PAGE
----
While doing her apprenticeship, however, things at Venetucci took a turn. A year earlier, in 2015, water testing in the area had found high levels of concerning chemicals in the Widefield Aquifer, the region’s primary water supply. In 2016, that investigation turned towards Venetucci to examine the farm. It changed everything for them.

“We encountered an investigation on that farm, [and that’s] when they discovered that the groundwater was contaminated [by] this Air Force base,” Kuhlman said.

PFAS in the Water

From Venetucci Farm, it’s less than ten miles by car to Peterson Air Force Base (PAFB)—now known as Peterson Space Force Base. Formed in April of 1942 as the Colorado Springs Army Air Base(Se abre en una ventana nueva), it was originally established to train pilots for photographic reconnaissance during World War II.

In August that same year, four months into the base’s operation, 1st Lt. Edward J. Peterson was beginning a training mission. During takeoff, the left engine of his aircraft failed, resulting in a catastrophic crash. Peterson was rescued from the burning wreckage by a base fire crew and transported to the hospital where he passed away that afternoon—the first Coloradan killed in a flying accident at the airfield.

The base was renamed in his honor.

A welcome sign for US Air Force Peterson Air Force Base - West Gate Peterson Air Force Base Public Affairs

Two decades later, the United States Navy and 3M were working together to develop a new firefighting foam(Se abre en una ventana nueva) that was particularly good at fighting liquid fuel fires. Their new Aqueous Film Forming Foam (AFFF) had a low viscosity thanks to an abundance of 3M’s PFAS chemicals, first used in Scotchguard, which allowed AFFF to spread rapidly and smother actively burning hydrocarbon fuels—just like those used in aircraft.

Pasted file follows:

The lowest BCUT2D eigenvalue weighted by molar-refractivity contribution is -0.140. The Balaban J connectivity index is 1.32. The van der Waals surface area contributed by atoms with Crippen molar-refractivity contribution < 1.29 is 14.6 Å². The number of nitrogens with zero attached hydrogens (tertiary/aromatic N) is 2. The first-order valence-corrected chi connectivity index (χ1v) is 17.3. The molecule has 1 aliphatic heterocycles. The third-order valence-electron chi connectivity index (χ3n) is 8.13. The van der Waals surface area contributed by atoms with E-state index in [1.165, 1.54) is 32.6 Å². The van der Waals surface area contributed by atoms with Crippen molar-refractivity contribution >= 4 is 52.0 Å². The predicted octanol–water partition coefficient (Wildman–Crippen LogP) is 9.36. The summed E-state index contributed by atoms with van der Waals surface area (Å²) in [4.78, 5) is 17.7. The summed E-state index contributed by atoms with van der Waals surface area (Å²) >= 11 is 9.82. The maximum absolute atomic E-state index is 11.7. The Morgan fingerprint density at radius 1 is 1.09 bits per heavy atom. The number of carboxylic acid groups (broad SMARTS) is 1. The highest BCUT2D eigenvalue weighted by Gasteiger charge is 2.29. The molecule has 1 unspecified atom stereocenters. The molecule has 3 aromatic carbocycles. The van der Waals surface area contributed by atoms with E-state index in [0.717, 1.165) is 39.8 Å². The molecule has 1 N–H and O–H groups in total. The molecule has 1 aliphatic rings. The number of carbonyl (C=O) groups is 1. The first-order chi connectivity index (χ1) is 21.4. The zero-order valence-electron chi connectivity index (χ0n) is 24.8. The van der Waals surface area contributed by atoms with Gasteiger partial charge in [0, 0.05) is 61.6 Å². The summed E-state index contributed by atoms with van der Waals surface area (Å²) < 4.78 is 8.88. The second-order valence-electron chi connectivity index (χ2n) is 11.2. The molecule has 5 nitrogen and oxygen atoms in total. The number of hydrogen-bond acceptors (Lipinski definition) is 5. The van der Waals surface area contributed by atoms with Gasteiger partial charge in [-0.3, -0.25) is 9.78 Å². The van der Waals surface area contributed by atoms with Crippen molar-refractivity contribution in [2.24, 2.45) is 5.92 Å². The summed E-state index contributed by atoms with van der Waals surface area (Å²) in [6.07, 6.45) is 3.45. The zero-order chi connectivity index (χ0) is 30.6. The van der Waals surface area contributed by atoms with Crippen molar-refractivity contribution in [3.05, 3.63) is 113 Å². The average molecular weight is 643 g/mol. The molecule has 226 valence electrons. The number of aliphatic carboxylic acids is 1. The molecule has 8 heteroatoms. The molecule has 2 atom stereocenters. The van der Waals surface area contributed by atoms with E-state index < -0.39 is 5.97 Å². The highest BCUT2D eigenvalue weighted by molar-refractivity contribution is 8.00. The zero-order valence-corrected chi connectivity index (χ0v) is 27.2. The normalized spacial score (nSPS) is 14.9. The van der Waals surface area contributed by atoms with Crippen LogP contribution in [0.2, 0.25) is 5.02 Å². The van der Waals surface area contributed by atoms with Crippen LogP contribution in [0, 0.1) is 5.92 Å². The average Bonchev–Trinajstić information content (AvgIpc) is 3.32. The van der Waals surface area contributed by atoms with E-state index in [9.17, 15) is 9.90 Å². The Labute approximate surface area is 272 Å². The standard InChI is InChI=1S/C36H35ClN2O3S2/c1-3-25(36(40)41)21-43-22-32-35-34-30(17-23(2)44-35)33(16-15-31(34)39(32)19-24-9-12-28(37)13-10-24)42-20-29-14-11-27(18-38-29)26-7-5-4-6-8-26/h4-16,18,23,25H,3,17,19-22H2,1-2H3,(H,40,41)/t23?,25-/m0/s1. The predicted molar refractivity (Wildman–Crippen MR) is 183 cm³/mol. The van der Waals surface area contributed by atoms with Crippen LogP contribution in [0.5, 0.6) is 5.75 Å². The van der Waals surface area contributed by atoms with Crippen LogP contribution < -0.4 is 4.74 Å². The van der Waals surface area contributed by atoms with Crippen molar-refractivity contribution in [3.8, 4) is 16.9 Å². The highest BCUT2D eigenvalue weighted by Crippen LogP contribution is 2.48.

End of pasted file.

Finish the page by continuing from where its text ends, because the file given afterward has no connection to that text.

Per- and polyfluoroalkyl substances, shortened to PFAS, are extremely practical in firefighting applications due to their remarkable stability. That stability keeps them non-flammable—ideal when fighting a burning airplane—but also earns them a fitting nickname: “forever chemicals.” These man-made compounds are extremely durable and don’t break down after they’ve been produced, practically existing forever onward.

It’s unclear whether AFFF would’ve saved Lt. Peterson’s life, had they had it when PAFB’s namesake crashed his plane decades earlier, but the firefighting foam proved broadly effective at putting out volatile aircraft fires. By the 1970s, PAFB was using AFFF for active firefighting and training on-base, using it in drills and equipment tests.

Decades later still, in 2004, AFFF became the official firefighting agent across North America, where the FAA requires all certified airports and bases to use, test and periodically discharge AFFF(Se abre en una ventana nueva).

Routine use of AFFF, while critical for training and incidents, happened to have a nasty side effect, effectively introducing large quantities of forever chemicals into the ground or sewers wherever it was introduced.

In the case of PAFB, just miles from Venetucci Farm, those PFAS would inadvertently enter into the Widefield Aquifer. And besides the basic FAA required uses of AFFF, The Gazette(Se abre en una ventana nueva) reports that the base actively pumped AFFF-tainted water into a storage tank, dumping it into Colorado Springs sewers as often as three times a year.

Over time, as PAFB continued using, training with and disposing of their AFFF into the local water supply, PFAS levels in the Widefield Aquifer grew in concentration.